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Title: Transcriptional response of individual Hawaiian Culex quinquefasciatus mosquitoes to the avian malaria parasite Plasmodium relictum
Abstract Background

Plasmodiumparasites that cause bird malaria occur in all continents except Antarctica and are primarily transmitted by mosquitoes in the genusCulex.Culex quinquefasciatus, the mosquito vector of avian malaria in Hawaiʻi, became established in the islands in the 1820s. While the deadly effects of malaria on endemic bird species have been documented for many decades, vector-parasite interactions in avian malaria systems are relatively understudied.


To evaluate the gene expression response of mosquitoes exposed to aPlasmodiuminfection intensity known to occur naturally in Hawaiʻi, offspring of wild-collected HawaiianCx. quinquefasciatuswere fed on a domestic canary infected with a fresh isolate ofPlasmodium relictumGRW4 from a wild-caught Hawaiian honeycreeper. Control mosquitoes were fed on an uninfected canary. Transcriptomes of five infected and three uninfected individual mosquitoes were sequenced at each of three stages of the parasite life cycle: 24 h post feeding (hpf) during ookinete invasion; 5 days post feeding (dpf) when oocysts are developing; 10 dpf when sporozoites are released and invade the salivary glands.


Differential gene expression analyses showed that during ookinete invasion (24 hpf), genes related to oxidoreductase activity and galactose catabolism had lower expression levels in infected mosquitoes compared to controls. Oocyst development (5 dpf) was associated with reduced expression of a gene with a predicted innate immune function. At 10 dpf, infected mosquitoes had reduced expression levels of a serine protease inhibitor, and further studies should assess its role as aPlasmodiumagonist inC. quinquefasciatus. Overall, the differential gene expression response of HawaiianCulexexposed to aPlasmodiuminfection intensity known to occur naturally in Hawaiʻi was low, but more pronounced during ookinete invasion.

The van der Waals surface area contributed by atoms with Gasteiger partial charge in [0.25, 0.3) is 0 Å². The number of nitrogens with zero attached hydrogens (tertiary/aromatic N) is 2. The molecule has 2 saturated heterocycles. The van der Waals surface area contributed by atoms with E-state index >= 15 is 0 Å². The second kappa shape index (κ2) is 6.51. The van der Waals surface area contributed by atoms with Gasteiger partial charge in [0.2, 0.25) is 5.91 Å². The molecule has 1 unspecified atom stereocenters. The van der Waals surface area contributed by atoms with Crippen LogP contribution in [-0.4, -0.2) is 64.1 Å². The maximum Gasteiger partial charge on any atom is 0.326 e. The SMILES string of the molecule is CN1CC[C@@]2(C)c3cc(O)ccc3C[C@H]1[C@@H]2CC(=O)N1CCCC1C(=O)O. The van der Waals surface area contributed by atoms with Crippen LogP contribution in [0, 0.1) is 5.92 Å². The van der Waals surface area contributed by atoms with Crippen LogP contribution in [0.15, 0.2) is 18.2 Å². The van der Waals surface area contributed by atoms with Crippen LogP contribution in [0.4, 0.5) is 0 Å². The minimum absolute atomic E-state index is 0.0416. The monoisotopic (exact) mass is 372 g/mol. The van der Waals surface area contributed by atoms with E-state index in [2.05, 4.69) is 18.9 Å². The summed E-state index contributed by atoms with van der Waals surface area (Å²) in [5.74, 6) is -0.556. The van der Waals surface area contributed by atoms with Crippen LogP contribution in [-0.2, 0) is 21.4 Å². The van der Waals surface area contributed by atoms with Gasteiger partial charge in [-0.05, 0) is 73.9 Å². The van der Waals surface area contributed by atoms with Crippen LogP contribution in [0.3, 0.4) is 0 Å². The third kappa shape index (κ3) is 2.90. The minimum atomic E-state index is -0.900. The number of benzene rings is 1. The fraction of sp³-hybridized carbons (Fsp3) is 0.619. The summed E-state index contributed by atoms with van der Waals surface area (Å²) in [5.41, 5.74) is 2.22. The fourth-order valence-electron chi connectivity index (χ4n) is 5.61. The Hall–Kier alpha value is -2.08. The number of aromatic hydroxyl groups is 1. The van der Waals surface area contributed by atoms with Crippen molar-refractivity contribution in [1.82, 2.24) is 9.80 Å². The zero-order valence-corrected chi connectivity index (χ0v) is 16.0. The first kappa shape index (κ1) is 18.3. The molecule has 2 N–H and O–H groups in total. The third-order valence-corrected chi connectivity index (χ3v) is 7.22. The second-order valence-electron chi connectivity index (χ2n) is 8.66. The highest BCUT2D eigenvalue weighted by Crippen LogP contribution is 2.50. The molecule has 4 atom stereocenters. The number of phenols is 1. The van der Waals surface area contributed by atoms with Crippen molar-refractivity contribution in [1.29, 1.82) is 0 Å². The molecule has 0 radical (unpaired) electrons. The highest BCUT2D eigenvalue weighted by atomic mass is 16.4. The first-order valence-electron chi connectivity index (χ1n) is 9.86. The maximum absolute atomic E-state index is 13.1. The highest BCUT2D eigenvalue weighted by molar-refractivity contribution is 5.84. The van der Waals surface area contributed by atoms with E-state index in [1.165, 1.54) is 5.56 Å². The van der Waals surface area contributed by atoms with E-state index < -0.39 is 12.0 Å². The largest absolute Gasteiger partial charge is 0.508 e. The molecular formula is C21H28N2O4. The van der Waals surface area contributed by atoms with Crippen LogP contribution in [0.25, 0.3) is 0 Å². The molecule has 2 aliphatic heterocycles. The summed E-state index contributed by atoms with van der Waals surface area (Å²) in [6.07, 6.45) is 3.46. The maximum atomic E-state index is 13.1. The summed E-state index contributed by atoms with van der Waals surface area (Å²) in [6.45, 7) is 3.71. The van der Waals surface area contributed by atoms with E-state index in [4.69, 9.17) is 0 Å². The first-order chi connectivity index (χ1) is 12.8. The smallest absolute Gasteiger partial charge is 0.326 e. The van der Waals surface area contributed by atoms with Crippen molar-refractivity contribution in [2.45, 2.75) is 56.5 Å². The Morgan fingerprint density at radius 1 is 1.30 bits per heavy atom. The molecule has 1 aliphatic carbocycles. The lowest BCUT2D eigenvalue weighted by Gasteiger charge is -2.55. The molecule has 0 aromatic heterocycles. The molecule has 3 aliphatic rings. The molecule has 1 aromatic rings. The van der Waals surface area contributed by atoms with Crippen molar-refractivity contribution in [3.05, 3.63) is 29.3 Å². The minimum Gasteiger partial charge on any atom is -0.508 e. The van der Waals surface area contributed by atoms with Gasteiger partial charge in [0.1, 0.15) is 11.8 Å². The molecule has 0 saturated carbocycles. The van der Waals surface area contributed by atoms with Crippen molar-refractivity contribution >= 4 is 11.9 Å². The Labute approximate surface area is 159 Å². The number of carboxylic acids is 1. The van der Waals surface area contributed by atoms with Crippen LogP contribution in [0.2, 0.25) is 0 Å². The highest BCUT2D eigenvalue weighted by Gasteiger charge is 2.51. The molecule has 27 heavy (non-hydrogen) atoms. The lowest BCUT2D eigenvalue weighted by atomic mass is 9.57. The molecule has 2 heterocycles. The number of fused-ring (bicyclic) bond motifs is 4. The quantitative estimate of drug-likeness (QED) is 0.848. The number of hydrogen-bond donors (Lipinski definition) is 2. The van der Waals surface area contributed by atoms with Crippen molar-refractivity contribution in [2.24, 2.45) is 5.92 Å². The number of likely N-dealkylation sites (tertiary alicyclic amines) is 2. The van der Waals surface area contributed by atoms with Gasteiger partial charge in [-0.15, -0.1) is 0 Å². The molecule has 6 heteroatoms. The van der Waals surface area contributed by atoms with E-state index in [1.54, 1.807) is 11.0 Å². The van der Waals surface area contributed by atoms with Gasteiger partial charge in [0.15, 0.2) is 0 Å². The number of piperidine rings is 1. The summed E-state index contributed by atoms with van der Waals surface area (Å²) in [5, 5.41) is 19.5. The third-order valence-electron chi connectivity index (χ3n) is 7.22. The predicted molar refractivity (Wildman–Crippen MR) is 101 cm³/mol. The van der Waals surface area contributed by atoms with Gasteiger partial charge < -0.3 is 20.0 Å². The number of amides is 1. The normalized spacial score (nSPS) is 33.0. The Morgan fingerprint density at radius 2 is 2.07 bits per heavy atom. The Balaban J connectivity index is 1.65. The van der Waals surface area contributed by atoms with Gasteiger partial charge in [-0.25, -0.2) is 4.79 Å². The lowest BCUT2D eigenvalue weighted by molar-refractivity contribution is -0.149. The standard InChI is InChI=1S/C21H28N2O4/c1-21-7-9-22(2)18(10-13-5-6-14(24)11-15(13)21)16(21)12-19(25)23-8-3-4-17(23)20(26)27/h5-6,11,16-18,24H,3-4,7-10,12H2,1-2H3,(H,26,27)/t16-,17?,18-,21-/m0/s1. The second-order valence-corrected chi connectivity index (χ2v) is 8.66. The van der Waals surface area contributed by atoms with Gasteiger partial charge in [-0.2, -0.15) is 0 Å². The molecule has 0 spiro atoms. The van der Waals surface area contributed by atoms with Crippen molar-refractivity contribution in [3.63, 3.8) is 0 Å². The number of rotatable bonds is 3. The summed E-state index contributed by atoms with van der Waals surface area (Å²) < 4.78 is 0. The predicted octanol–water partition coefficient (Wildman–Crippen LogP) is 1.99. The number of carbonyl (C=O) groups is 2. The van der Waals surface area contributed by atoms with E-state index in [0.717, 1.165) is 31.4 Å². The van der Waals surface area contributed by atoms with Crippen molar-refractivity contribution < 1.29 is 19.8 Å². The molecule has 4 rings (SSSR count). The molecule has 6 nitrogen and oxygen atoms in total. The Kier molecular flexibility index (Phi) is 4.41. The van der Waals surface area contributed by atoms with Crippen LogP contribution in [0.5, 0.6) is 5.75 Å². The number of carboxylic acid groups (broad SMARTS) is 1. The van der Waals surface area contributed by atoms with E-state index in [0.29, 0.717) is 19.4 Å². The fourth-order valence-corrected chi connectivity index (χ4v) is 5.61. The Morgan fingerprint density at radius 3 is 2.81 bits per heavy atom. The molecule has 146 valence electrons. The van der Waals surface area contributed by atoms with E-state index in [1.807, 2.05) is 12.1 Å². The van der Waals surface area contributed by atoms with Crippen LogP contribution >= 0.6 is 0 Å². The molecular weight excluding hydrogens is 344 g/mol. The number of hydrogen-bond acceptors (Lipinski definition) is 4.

This is the first analysis of the transcriptional responses of vectors to malaria parasites in non-mammalian systems. Interestingly, few similarities were found between the response ofCulexinfected with a birdPlasmodiumand those reported inAnophelesinfected with humanPlasmodium. The relatively small transcriptional changes observed in mosquito genes related to immune response and nutrient metabolism support conclusions of low fitness costs often documented in experimental challenges ofCulexwith avianPlasmodium.

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Author(s) / Creator(s):
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Publisher / Repository:
Springer Science + Business Media
Date Published:
Journal Name:
Malaria Journal
Medium: X
Sponsoring Org:
National Science Foundation
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